*For recommended smartphone apps, visit our app page.
**Photography is a big subject so we devoted an entire page to choosing a camera for a thru-hike.
Assuming you have an Android or iPhone, the best smartphone to take on your thru-hike is the one you already own — unless you have a Galaxy Note 7 — yikes! No phone will work better or worse on the PCT, and their weight differences are minuscule, so take the one you already have.
One caveat is that if you are still using an older phone, like the iPhone 3, that doesn't run the latest operating system, you won't be able to use many of the apps we discuss on the app page.
The other caveat is that manufacturers are making more waterproof phones, saving you the added weight of a waterproof case or the hassle of keeping it in a Ziploc. If you need or want to upgrade your phone before your hike begins, invest in a waterproof model. Of course a waterproof case is a lot cheaper than a new phone, and some recommendations are at the bottom of this page.
Why Bring a Smartphone?
Our editor Mike began his first thru-hiked of the AT in March 2007, three months before the release of the very first iPhone. Needless to say he didn't carry a smartphone and even regular cell phones were a rare sight on the Trail back then. Even now, a cell phone is not essential to a successful and enjoyable thru-hike, so why bother?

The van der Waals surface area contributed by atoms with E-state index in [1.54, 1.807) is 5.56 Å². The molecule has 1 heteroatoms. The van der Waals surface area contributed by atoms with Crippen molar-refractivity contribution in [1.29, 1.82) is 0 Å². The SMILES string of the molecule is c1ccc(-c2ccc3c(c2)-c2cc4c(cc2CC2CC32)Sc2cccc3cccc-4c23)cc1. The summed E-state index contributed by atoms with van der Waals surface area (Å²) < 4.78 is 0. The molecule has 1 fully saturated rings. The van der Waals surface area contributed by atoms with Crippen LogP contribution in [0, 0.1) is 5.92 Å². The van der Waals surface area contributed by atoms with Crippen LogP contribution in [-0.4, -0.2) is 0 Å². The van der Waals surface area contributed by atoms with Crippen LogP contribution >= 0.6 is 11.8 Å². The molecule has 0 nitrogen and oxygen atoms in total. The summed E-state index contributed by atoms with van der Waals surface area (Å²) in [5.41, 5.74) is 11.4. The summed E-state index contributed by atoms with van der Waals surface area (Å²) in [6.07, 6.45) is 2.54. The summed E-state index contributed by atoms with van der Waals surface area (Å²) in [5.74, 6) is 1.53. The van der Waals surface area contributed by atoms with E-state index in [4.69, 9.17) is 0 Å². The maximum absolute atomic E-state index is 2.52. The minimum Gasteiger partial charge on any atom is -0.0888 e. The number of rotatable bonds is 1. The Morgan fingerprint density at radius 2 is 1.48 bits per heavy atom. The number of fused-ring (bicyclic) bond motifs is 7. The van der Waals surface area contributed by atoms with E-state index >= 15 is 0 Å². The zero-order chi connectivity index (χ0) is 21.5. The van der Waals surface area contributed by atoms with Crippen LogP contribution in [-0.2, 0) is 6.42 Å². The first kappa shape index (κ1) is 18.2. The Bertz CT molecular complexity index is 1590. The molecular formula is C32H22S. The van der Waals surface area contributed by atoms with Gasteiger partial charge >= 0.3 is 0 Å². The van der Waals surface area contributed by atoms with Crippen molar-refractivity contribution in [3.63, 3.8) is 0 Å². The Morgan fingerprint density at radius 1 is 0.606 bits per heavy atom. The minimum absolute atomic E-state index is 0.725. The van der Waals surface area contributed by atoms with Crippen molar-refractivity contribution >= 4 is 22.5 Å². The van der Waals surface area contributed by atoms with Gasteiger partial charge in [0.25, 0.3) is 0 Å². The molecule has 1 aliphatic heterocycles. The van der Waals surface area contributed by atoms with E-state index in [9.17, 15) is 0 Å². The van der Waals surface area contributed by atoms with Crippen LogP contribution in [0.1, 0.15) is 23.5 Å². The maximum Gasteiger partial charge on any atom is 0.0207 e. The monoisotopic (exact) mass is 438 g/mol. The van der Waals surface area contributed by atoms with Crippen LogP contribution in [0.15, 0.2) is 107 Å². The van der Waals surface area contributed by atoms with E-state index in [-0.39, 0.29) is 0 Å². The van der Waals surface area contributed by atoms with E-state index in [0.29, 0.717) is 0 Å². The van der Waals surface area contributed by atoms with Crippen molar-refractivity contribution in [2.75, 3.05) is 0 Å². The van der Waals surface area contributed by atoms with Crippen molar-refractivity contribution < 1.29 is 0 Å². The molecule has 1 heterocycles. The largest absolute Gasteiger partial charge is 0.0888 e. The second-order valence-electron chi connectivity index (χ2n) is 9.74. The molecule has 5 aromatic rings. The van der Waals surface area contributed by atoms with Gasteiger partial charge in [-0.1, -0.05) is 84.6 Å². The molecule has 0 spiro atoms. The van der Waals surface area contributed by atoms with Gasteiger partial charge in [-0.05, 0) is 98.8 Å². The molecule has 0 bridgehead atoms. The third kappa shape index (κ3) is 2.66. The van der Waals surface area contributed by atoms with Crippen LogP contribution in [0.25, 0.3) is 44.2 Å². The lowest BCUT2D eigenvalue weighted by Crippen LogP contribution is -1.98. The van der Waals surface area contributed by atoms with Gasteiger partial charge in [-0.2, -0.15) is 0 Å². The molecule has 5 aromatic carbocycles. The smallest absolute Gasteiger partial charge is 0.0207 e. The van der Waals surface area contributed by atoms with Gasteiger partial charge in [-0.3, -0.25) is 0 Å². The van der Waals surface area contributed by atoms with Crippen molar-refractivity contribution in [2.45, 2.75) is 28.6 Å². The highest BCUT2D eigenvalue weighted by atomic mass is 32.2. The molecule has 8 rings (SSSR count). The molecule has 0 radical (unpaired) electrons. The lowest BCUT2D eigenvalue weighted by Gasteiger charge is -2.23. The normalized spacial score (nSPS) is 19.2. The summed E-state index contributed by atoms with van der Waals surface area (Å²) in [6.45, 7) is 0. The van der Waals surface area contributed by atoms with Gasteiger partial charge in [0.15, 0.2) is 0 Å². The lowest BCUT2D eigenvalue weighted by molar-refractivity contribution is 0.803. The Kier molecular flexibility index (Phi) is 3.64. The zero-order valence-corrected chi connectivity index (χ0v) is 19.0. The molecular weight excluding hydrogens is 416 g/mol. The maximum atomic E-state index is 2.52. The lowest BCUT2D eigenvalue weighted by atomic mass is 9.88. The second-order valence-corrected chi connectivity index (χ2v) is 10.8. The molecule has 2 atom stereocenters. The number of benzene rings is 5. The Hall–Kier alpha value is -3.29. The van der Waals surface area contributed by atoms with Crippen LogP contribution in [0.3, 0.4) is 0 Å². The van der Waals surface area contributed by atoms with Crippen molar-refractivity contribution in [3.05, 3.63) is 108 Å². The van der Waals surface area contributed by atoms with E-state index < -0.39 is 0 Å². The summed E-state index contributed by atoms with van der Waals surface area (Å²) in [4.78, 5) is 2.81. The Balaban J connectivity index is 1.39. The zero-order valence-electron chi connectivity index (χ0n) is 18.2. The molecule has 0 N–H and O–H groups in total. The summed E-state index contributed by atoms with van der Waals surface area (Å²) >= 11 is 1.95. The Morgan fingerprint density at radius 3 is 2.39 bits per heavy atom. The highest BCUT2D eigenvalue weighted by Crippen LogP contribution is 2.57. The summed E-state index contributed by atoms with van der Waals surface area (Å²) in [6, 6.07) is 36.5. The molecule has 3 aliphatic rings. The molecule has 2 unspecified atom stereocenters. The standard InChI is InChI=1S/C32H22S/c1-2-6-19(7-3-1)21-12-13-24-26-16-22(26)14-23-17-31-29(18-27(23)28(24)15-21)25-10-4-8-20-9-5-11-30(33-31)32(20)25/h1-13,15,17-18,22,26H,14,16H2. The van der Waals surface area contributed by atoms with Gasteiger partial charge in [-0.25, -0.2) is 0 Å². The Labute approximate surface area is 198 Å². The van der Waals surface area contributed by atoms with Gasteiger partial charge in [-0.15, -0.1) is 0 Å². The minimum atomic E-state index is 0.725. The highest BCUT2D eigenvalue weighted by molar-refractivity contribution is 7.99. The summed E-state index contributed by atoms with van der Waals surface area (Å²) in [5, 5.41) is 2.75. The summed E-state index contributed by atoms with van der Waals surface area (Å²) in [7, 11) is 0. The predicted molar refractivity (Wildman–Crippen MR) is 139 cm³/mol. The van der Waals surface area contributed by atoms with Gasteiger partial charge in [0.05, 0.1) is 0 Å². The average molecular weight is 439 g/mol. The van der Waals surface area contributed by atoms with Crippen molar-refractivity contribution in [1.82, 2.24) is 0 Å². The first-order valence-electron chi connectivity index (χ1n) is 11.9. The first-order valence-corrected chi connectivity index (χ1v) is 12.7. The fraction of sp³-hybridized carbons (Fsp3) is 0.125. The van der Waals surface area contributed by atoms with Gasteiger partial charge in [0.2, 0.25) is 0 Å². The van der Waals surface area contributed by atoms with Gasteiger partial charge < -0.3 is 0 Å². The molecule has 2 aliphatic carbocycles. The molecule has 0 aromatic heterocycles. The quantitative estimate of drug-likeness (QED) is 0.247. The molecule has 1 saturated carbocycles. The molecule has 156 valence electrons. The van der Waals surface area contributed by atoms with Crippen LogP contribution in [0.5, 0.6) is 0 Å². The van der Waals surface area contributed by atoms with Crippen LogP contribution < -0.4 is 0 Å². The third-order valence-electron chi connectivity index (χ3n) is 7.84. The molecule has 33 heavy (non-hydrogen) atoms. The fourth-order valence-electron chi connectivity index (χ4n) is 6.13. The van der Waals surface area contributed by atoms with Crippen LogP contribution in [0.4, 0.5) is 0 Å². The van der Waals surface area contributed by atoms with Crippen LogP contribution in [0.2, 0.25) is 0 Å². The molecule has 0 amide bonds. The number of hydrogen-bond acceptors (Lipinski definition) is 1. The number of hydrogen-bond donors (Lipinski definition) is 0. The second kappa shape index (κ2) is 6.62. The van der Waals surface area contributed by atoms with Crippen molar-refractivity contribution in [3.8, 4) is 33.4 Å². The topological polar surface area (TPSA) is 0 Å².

First, social expectations have changed since 2007. Mike's family and friends knew he was on the Trail and accepted he would be incommunicado for a while. Today, family and friends expect to be able to reach you, even during your hike. Second, since you will already be carrying a phone to appease folks back home, why not use one of the excellent navigation apps out there that eliminate the need for maps and the databook.
Cell Phones Do Not Equal Safety
To reiterate what is on the emergencies page: carrying a cell phone is no guarantee of safety. People like to bring phones into the wilderness because it makes them feel safe. But having a phone creates a false sense of security and leads to risk taking. Paradoxically, cell phones make people less safe. By believing cell phones are a safety net, people take dangerous leaps.
Most days on a PCT thru-hike you cannot get a cell signal. And the places where you would likely encounter trouble and need to call someone — the most isolated and remote places — are also the places with no cell reception.
We are big readers here at thruhikethepct.com, so much so that we created a list of books to read during a PCT thru-hike that will enrich your experience of Trail's landscapes and people.
A single paperback book averages a half-pound or more. The Kindle phone app is a good option to eliminate a book's weight, but as we discuss on our PCT book recommendation page, regular reading will drain the battery and either leave you without navigation and communication or force you to carry an external USB battery (see below). Many people also do not like reading on the small back-lit screens of phones for very long. For heavy readers like ourselves, these are real problems.